Dame Janet Baker

Essential Albums

  • Elgar: Cello Concerto, Op. 85 & Sea Pictures, Op. 37

About Dame Janet Baker

One of the iconic English voices of the mid/late 20th century, the mezzo Janet Baker set a standard for her time with singing of intensity, integrity, and dedication. Her translucent warmth of tone was unmistakable. And though she barely touched core operatic repertoire—no Verdi or Puccini—she excelled in concert and onstage with other music: mainly modern British and Baroque. Born in 1933 in Yorkshire, Baker was brought up on Northern choral societies and a no-nonsense work ethic that took her straight from school into early life as a bank clerk. But she studied singing privately and, bypassing music college, joined the Glyndebourne Chorus—which she later called “the education I never had.” From the late 1950s/early ’60s her career flourished, singing Handel, Purcell, Monteverdi, and Cavalli, but also Britten (with whose operas she was closely associated), and Berlioz (a celebrated Dido in Les Troyens). Always focused on homeland companies, from Covent Garden to the English Opera Group, her theatre work ended where it began: at Glyndebourne where she bowed out with a signature role, Gluck’s Orfeo, in 1982. On the concert platform her consummate and conscientious artistry brought her fame as a song recitalist and oratorio singer—in Mahler, Britten, and Elgar (whose Dream of Gerontius and Sea Pictures became legendary Baker recordings in the mid-1960s, conducted by John Barbirolli). With a quiet dignity, she announced her retirement from public singing at just 56 in 1982—still in superb voice but determined to stop before any suggestion of decline. Through the rest of that decade, she made infrequent appearances in song recital, and with the conductor Richard Hickox made a few final recordings in 1989-90.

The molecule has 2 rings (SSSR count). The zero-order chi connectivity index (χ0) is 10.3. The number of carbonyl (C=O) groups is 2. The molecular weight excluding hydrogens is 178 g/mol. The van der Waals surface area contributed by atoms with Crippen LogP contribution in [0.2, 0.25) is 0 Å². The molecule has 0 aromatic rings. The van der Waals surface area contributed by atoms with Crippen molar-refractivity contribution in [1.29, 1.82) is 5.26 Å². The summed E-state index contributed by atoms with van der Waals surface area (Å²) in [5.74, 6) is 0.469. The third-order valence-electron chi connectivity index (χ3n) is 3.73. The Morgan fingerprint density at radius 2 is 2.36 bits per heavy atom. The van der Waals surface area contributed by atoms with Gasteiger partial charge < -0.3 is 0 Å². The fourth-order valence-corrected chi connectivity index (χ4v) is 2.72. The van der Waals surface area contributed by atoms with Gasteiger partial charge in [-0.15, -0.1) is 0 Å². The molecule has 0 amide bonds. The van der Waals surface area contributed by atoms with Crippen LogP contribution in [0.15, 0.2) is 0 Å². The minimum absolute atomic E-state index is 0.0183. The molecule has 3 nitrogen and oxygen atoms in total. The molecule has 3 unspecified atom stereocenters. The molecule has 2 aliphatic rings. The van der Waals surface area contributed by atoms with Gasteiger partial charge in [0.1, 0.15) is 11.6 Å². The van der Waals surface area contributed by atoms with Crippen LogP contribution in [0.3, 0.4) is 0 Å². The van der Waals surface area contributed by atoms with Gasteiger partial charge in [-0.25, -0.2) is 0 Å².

Hatfield, South Yorkshire, England
August 21, 1933

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